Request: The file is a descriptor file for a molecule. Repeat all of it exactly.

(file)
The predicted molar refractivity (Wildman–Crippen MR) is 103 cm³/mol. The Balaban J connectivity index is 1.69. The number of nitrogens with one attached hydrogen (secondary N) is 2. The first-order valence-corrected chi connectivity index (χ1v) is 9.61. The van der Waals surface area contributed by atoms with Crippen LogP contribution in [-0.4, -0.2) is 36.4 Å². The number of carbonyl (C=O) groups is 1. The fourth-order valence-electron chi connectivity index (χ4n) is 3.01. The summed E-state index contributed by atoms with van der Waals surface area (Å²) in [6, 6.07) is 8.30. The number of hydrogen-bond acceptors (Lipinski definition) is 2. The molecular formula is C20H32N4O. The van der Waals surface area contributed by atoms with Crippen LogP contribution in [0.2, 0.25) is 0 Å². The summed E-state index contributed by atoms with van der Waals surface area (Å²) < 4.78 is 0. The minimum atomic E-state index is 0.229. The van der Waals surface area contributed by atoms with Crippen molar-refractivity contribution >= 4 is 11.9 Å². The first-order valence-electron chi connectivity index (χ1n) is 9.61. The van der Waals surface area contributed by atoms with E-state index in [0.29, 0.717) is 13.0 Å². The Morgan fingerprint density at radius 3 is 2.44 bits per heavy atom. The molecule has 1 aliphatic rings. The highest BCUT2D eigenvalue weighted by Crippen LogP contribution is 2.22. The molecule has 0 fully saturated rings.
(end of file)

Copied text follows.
The predicted molar refractivity (Wildman–Crippen MR) is 103 cm³/mol. The Balaban J connectivity index is 1.69. The number of nitrogens with one attached hydrogen (secondary N) is 2. The first-order valence-corrected chi connectivity index (χ1v) is 9.61. The van der Waals surface area contributed by atoms with Crippen LogP contribution in [-0.4, -0.2) is 36.4 Å². The number of carbonyl (C=O) groups is 1. The fourth-order valence-electron chi connectivity index (χ4n) is 3.01. The summed E-state index contributed by atoms with van der Waals surface area (Å²) in [6, 6.07) is 8.30. The number of hydrogen-bond acceptors (Lipinski definition) is 2. The molecular formula is C20H32N4O. The van der Waals surface area contributed by atoms with Crippen LogP contribution in [0.2, 0.25) is 0 Å². The summed E-state index contributed by atoms with van der Waals surface area (Å²) < 4.78 is 0. The minimum atomic E-state index is 0.229. The van der Waals surface area contributed by atoms with Crippen molar-refractivity contribution >= 4 is 11.9 Å². The first-order valence-electron chi connectivity index (χ1n) is 9.61. The van der Waals surface area contributed by atoms with E-state index in [0.29, 0.717) is 13.0 Å². The Morgan fingerprint density at radius 3 is 2.44 bits per heavy atom. The molecule has 1 aliphatic rings. The highest BCUT2D eigenvalue weighted by Crippen LogP contribution is 2.22. The molecule has 0 fully saturated rings.